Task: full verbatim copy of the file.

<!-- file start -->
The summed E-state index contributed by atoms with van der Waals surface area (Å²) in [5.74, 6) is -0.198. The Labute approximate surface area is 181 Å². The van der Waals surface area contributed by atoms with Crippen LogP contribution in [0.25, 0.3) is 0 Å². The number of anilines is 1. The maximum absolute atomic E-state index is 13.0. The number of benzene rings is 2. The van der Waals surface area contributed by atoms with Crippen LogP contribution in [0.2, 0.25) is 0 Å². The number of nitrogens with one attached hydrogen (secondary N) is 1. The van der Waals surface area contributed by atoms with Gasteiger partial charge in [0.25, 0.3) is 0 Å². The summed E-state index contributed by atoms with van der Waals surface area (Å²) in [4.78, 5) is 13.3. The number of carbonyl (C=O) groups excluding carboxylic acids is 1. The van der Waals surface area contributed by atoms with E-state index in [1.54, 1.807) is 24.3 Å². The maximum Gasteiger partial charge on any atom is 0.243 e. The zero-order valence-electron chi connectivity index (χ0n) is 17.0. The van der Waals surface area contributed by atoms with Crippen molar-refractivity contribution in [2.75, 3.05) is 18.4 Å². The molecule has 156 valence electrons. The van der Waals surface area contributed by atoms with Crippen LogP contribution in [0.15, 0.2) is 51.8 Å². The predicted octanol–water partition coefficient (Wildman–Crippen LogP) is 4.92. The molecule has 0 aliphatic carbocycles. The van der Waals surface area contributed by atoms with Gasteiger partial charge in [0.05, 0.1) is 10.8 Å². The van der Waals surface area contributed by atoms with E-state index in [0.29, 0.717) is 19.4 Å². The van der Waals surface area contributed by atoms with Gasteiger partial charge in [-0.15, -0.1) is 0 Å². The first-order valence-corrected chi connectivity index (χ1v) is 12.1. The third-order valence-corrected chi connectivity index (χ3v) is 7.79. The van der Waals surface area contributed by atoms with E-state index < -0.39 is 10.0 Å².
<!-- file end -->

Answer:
The summed E-state index contributed by atoms with van der Waals surface area (Å²) in [5.74, 6) is -0.198. The Labute approximate surface area is 181 Å². The van der Waals surface area contributed by atoms with Crippen LogP contribution in [0.25, 0.3) is 0 Å². The number of anilines is 1. The maximum absolute atomic E-state index is 13.0. The number of benzene rings is 2. The van der Waals surface area contributed by atoms with Crippen LogP contribution in [0.2, 0.25) is 0 Å². The number of nitrogens with one attached hydrogen (secondary N) is 1. The van der Waals surface area contributed by atoms with Gasteiger partial charge in [0.25, 0.3) is 0 Å². The summed E-state index contributed by atoms with van der Waals surface area (Å²) in [4.78, 5) is 13.3. The number of carbonyl (C=O) groups excluding carboxylic acids is 1. The van der Waals surface area contributed by atoms with E-state index in [1.54, 1.807) is 24.3 Å². The maximum Gasteiger partial charge on any atom is 0.243 e. The zero-order valence-electron chi connectivity index (χ0n) is 17.0. The van der Waals surface area contributed by atoms with Crippen molar-refractivity contribution in [2.75, 3.05) is 18.4 Å². The molecule has 156 valence electrons. The van der Waals surface area contributed by atoms with Crippen LogP contribution in [0.15, 0.2) is 51.8 Å². The predicted octanol–water partition coefficient (Wildman–Crippen LogP) is 4.92. The molecule has 0 aliphatic carbocycles. The van der Waals surface area contributed by atoms with Gasteiger partial charge in [0.05, 0.1) is 10.8 Å². The van der Waals surface area contributed by atoms with E-state index in [0.29, 0.717) is 19.4 Å². The van der Waals surface area contributed by atoms with Gasteiger partial charge in [-0.15, -0.1) is 0 Å². The first-order valence-corrected chi connectivity index (χ1v) is 12.1. The third-order valence-corrected chi connectivity index (χ3v) is 7.79. The van der Waals surface area contributed by atoms with E-state index < -0.39 is 10.0 Å².